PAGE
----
We start by looking at the average signal from known ENACS galaxies within the cluster. The spectra at the location of each galaxy whose redshift is known were extracted from the resolution cube, shifted along the velocity axis so that any HI signal present would appear in the same channel for all spectra, and then averaged together. In the averaging process each spectrum is weighted according to its rms (recall that the noise level varies slightly across our cube, because of the loss in sensitivity at the edges of the mosaic). The averaged spectrum (all the averaged spectra shown in this section have been smoothed to a velocity resolution of kms-1) is shown in Fig. 4a. The velocity to which all the spectra have been shifted is shown by a short vertical line. Figure 4b shows another average of these same spectra, the difference being that the velocity shifts are randomized, i.e. the shift for one galaxy is randomly applied to some other galaxy. By using the same set of shifts for both the average spectra we ensure that the statistics of the shifts applied to the coherently added as well as the randomly added spectra are the same. As can be seen there is a weak signal (peak S/N=3.5) present at the correct velocity in the coherently averaged spectrum.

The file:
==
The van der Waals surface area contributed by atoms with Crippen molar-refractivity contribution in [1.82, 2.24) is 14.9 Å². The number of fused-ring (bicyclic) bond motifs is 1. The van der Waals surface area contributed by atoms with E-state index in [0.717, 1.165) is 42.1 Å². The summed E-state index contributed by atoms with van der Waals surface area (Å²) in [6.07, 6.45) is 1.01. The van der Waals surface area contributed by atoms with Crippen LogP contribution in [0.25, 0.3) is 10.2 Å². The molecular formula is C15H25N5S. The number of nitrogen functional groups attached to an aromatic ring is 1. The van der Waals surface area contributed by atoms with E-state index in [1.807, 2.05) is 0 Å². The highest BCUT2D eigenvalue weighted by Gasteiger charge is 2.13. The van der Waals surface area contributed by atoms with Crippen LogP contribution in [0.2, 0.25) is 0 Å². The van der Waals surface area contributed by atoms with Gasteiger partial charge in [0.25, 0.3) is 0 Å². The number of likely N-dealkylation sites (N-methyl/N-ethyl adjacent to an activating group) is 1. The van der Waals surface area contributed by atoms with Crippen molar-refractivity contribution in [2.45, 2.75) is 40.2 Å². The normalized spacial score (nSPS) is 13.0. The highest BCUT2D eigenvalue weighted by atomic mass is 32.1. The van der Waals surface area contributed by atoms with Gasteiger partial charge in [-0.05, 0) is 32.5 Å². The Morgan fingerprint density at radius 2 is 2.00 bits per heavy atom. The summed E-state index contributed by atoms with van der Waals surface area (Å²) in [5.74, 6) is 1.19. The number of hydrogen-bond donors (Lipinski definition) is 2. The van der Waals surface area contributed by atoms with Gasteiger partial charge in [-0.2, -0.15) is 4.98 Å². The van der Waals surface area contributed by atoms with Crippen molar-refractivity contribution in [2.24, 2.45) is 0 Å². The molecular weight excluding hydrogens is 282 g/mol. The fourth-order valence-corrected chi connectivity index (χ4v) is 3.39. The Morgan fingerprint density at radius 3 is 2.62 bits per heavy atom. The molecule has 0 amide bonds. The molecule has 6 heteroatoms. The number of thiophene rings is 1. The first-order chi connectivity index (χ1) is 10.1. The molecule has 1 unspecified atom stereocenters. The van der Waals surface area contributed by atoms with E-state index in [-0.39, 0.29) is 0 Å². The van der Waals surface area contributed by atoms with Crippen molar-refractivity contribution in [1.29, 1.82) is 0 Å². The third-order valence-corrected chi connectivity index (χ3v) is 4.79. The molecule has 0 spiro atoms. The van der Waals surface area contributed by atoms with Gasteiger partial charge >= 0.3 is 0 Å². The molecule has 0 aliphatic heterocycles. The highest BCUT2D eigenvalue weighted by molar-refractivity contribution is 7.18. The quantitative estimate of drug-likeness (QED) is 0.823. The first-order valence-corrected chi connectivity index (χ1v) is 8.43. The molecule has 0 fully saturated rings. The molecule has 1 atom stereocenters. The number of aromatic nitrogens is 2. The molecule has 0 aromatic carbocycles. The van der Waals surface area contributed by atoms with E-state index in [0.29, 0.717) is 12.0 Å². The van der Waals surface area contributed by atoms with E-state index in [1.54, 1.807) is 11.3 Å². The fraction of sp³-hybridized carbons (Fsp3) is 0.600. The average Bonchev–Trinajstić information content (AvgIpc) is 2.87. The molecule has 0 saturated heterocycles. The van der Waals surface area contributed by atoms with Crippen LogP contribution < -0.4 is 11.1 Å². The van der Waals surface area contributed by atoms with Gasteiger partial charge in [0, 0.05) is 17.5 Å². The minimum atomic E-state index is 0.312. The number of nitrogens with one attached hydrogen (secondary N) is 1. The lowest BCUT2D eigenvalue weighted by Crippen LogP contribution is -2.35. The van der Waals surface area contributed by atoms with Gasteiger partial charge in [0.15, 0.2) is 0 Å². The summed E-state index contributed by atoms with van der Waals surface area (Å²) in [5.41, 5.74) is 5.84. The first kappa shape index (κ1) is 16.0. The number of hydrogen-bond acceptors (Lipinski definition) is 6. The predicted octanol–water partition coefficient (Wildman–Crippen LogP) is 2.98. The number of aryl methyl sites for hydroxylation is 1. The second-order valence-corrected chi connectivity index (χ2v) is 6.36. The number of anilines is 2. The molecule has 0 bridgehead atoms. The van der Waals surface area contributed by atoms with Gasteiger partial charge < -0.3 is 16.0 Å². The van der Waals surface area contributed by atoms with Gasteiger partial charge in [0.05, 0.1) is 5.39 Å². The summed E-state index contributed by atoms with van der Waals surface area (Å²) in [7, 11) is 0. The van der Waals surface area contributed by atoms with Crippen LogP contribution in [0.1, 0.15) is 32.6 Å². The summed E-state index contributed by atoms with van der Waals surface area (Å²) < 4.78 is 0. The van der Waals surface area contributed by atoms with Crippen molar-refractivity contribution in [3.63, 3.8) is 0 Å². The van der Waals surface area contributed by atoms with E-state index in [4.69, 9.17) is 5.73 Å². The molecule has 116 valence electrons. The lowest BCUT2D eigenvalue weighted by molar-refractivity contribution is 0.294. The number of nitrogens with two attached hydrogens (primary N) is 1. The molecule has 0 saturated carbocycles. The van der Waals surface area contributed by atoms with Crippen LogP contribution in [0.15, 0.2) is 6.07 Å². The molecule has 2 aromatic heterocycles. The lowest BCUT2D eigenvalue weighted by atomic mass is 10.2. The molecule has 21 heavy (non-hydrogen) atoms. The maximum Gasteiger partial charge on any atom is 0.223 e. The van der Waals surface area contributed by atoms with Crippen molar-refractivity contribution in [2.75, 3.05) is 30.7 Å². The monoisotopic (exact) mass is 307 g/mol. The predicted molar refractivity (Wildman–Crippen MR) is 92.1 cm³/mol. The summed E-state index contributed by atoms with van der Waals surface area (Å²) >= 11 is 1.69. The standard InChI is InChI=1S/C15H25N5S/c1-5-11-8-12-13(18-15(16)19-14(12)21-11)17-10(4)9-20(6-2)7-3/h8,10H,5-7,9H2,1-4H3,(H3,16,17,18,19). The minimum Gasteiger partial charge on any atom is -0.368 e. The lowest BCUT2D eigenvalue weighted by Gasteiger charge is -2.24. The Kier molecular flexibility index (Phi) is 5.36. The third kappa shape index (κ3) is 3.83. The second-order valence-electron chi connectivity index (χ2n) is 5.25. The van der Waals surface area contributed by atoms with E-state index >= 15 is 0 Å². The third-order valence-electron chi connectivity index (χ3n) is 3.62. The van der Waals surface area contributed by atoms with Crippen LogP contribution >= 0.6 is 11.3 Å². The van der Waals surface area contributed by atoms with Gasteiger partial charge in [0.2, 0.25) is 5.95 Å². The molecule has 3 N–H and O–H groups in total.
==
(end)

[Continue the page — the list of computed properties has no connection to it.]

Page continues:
Galaxies near the center of the cluster are expected to have lower average HI content, both because of the morphology-density relation (i.e. because earlier morphological types which have inherently little HI are dominant in the high density core) and also because the HI deficiency of late type galaxies increases towards the cluster center (Cayatte et al. 1990; Solanes et al. 2001). We have consequently constructed a subsample consisting of only those galaxies which lie (in projection) outside the X-ray contours shown in Fig. 3. The coadded signal from this subsample is shown in Fig. 4c, while the randomized average spectrum (i.e. the one with the same galaxies, but with the velocities scrambled before averaging) is shown in Fig. 4d. Both the strength and significance (peak S/N=4.0) of the signal seen in Fig. 4a are slightly increased by excluding the galaxies within the X-ray contours.